“I was interested in questioning what relationship I had with breaking away from a concrete binary, and at that time there were a lot of different aspects that synchronized to make me start thinking of drag as a potential,” says Michael.

One day in studio, a friend gave Michael a Disney Princess Jasmine Doll that he started to take care of. He would wash her hair and make her outfits, and then he started to think how absurd it was that those outfits were meant to go on such a hypersexualized body.

“Then I thought, what if I start putting those types of outfits on me? What if I was forcing myself to perform the same way as the doll is being expected to perform as an object,” says Michael.

Around the same time Michael was experimenting with the doll, he met his current boyfriend, Michael Duschl, who happened to have a successful drag identity named Diana Dash.

“Everything collided and I decided I wanted to explore drag. Then I thought I should assign the dolls identity to myself,” says Michael.

Michael switched the ‘s” and the ‘e,” and with a little creativity and flare, Jazzmint was born.


Sign Me Up For RuPaul

April 22, 2016, Michael’s boyfriend was scheduled to perform at a drag show at Chronic Town. Michael’s experimentation with Jazzzmint had been limited to a classroom setting at time, but he decided this night would be the first he’d wear drag out in public.

“It was the first time I had worn heels anywhere that wasn’t on campus. I remember walking down the steps to Chronic Town and being like, ‘oh my god I don’t want to fall, it’s my first time in drag, I don’t want to fall,’” says Michael.

Everything about the experience felt unfamiliar and overstimulating at first, but what really caught Michael off guard was the large straight community in the audience.

“I was expecting the crowd of people to be people I already knew from the LGBTQA+ community. It was the most vulnerable I had ever been with my sexual orientation and there were all these strangers cheering us on, I just remember it being such new territory,” says Michael.

It was a lot for Michael to take in, but once his boyfriend, Diana Dash, took the stage singing his original songs and a cover of Bust Your Windows by Jasmine Sullivan, Michael knew he was where he belonged.

“I was honestly so proud,” Michael says smiling wide. “Right then, I was just like wow, that’s going to be me someday.”


Taking A Pass On The Privilege

After some more experience with drag and learning from Diana Dash, Michael realized it was time to invest in better make up and other prosthesis to develop Jazzmint’s aesthetic.

“At first, I had like one eye shadow palette with six colors and an eyeliner. It was like having a sharpie and six crayons and being like, “Make me Picasso!’ I’ve come a long way since then, so that’s why for the first three weeks of the semester I forced myself to wear makeup everyday.”

Michael has learned everything from the importance of lighting, to how to work with the typography of his face, but the biggest thing he’s realized from choosing to wear makeup, is just how easy he had it being a boy up until now.

“Getting into drag made me really check my male privilege for sure and recognize that I do this because it is fun and because I enjoy it. But a lot of girls do it because they feel like they have no other option,” says Michael.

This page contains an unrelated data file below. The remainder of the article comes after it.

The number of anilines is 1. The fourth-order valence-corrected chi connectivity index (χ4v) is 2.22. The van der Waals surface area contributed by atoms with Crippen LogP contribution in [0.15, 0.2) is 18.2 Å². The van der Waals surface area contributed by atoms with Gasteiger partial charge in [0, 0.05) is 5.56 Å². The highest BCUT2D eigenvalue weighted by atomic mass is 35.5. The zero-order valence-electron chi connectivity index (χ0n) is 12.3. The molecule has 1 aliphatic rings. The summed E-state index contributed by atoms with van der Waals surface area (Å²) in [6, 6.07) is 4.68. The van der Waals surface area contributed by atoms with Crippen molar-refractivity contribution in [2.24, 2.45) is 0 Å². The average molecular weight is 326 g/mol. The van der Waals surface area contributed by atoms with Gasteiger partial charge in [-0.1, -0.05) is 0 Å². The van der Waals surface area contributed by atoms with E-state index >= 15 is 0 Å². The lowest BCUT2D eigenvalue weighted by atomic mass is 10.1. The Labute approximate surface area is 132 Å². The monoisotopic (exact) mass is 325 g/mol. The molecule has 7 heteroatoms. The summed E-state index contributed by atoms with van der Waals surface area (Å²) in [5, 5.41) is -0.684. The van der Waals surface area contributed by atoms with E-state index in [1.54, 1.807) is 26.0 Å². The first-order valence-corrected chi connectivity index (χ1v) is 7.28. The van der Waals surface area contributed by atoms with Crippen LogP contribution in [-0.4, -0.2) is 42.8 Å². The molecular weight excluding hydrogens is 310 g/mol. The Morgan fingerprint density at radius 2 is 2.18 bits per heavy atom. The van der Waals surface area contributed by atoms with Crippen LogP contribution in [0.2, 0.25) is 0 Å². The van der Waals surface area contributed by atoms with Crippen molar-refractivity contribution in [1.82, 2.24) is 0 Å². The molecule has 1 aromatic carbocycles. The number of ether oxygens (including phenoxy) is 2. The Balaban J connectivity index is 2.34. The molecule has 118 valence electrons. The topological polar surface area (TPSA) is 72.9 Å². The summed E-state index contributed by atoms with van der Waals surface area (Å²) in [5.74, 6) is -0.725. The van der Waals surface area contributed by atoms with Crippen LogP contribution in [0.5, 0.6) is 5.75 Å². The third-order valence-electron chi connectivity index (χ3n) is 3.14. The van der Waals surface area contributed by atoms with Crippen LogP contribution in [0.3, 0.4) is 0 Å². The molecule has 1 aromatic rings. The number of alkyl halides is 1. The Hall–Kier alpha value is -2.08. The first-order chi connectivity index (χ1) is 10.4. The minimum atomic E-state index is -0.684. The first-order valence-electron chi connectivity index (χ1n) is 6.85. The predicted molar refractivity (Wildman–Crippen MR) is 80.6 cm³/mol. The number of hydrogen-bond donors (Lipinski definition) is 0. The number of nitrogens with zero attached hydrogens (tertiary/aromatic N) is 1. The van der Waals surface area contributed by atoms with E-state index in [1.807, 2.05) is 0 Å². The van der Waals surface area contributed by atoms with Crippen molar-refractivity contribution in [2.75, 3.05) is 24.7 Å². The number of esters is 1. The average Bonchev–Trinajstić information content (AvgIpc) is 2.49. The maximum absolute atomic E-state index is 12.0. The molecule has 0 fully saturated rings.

Michael started to think a lot about the roll makeup plays in a girl’s life and how at a young age, girls feel like they have to change the raw version of themselves in fear of judgment from the world. Becoming so invested in drag has showed Michael how similar the challenges faced by the people in the LGBTQA+ community and by people in different racial communities are to those challenges of womanhood.

“In the same way a woman might feel like she has to wear heels to a bar to get a guy to like her, I feel sometimes I have to talk a certain way to someone to get them to feel comfortable enough to be real with me. It’s a fake persona I put out there to be comfortable and I think that is something woman always have to do,” says Michael.

It took Michael putting on heels and makeup to realize just how far out of the loop communities of men are in the discussion of feminism. “I wear heels and I realize oh my gosh some women feel like they have to do this all the time, and it is not fun all the time. It’s f*cking absurd,” says Michael. “As a man you are never privy to that information.”


The City of Same

There is something powerful about taking control of the way you present your image and your identity, and for Michael, drag is a way to do that.

“I find drag especially important in this type of community because there is a lot of sameness. There is a lot of comfort in being one of a large group and being able to fit right in,” says Michael.

As a senior graduating in the spring, something Michael thinks a lot about is his personal definition of success.

“I define success to myself as laying down a set of foundation of what I am willingly to concede as an adult, especially in terms of my identity. What am I willingly to give up to go with the flow and get a job, and what am I not willingly to do to live my life to the truest version of myself every single day?”

There is so much pressure from the University to check all the boxes and fulfill certain requirements to get a job to be successful, and that is why Michael thinks students get so comfortable in doing what everyone else around them does. It becomes really easy to play the role of a PSU student.

“I think that other people adopting a mindset of questioning how they are presenting themselves and really taking ownership of what is a successful representation of their identity could really do wonders for this community in more ways than just making everyone feel prettier and more confident,” says Michael. “I think it could breach a lot of barriers in terms of prejudices, discrimination, racism and sexism. I think there are a lot of different ways that people can come together through more critically questioning who they are versus who they want to be.”

For you, the answer might not lie in faux fur and sequins. But if there is anything Michael has taught us, it’s that you’ll never know until you step out of that comfort zone.